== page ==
Bridging the Education Gap – HSBC Awards Outstanding Principals
As a culmination of its three-year educator training program, HSBC recognized five outstanding principals who have effectively transformed their elementary schools through the HSBC Principals Leadership Enhancement and Development (LEAD) Program (PLP) last Sept. 12 (2012) at Shangri-La Makati.
The five principals were chosen among PLP participants who underwent rigorous training during a series of conferences that tackled leadership, management, professional development and human resource issues.
“We at HSBC are pleased to honor these five remarkable principals who lived up to the PLP mission of making a significant impact on their schools,” says HSBC president and CEO Tony Cripps. “They displayed exemplary leadership and have shown how they can be effective CEOs of their schools in accordance with the best-practice strategies learned from the PLP conference.”
The five honorees were chosen based on their post-program performance as well as their ratings from school visits after attending the PLP conferences. They are Zenaida S. Penafuerte of Rizal Elementary School; Marilyn C. Macalma of Cembo Elementary School; Dr. Elita T. Lopez of Comembo Elementary School; Marciana De Guzman of Nangka Elementary School; and Aurora Marcelino of P. Manalo Elementary School. Cripps, together with Margarita Delgado, president of the Sa Aklat Sisikat Foundation, formally handed out the awards.
The HSBC PLP is the first of its kind in the country and is an undertaking in partnership with SAS, a non-government organization focused on bridging the education gap in the Philippines. Founded by philanthropist Lizzie Zobel and Margarita Delgado in 2001, SAS initially promoted functional literacy and progressive teacher training in collaboration with the Department of Education.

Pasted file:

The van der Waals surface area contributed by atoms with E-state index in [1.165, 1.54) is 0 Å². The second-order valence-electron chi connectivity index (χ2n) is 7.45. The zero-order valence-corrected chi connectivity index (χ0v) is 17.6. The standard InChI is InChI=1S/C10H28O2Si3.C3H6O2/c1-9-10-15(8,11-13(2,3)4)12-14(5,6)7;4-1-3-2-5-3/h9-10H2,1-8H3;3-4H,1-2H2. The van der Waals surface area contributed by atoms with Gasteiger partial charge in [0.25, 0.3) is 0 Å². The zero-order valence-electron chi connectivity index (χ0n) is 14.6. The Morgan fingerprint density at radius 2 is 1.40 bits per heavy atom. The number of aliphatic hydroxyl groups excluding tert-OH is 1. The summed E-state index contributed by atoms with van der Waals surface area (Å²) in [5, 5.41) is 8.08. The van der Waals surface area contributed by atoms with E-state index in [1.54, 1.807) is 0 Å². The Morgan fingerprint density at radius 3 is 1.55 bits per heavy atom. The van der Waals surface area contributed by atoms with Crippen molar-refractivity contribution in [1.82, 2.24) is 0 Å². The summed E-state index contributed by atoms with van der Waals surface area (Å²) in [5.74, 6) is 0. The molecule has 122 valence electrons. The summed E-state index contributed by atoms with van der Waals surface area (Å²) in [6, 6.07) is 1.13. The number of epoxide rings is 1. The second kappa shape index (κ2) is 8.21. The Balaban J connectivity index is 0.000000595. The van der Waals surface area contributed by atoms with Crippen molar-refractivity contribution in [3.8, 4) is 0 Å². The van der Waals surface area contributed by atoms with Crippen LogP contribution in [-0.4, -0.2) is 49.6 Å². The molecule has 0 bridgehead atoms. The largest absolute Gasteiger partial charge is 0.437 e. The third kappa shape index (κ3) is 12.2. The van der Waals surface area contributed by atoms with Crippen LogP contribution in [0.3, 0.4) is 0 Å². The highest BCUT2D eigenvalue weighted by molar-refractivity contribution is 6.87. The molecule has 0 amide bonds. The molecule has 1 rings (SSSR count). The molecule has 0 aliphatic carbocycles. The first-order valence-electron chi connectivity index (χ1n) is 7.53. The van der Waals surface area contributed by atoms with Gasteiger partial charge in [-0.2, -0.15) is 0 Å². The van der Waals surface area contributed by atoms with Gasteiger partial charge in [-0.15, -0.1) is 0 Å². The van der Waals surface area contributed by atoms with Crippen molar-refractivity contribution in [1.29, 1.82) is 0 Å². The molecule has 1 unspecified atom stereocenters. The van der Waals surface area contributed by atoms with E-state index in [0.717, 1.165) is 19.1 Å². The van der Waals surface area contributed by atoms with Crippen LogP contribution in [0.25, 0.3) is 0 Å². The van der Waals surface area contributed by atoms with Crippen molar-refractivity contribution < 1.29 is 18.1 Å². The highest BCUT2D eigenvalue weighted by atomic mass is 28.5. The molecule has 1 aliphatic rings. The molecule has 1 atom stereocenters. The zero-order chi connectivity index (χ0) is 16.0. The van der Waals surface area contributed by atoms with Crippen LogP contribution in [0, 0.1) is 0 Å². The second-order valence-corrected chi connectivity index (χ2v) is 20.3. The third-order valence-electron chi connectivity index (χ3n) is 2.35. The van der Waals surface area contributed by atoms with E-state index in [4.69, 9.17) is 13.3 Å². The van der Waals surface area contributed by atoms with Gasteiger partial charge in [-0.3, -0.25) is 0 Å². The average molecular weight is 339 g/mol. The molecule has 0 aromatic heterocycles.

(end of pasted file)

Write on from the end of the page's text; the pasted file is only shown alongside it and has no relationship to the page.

In 2009, SAS together with HSBC launched PLP in response to Republic Act 9155, which gave principals full authority and responsibility for the effective management of their schools. The program aids principals to identify the needs and problems of their schools and community, and equips them with the necessary tools to revise the standard curriculum to address these.
“We believe that as captains of our educational system, principals should be provided with proper resources so they will be able to steer their schools towards becoming innovative learning communities,” says Zobel.
Since the program’s inception, PLP has trained 200 principals from various schools all over the Philippines in three separate batches. It was also through the program that the Principal’s Handbook was developed by SAS and distributed nationwide. The handbook guides principals in their everyday work as community leaders.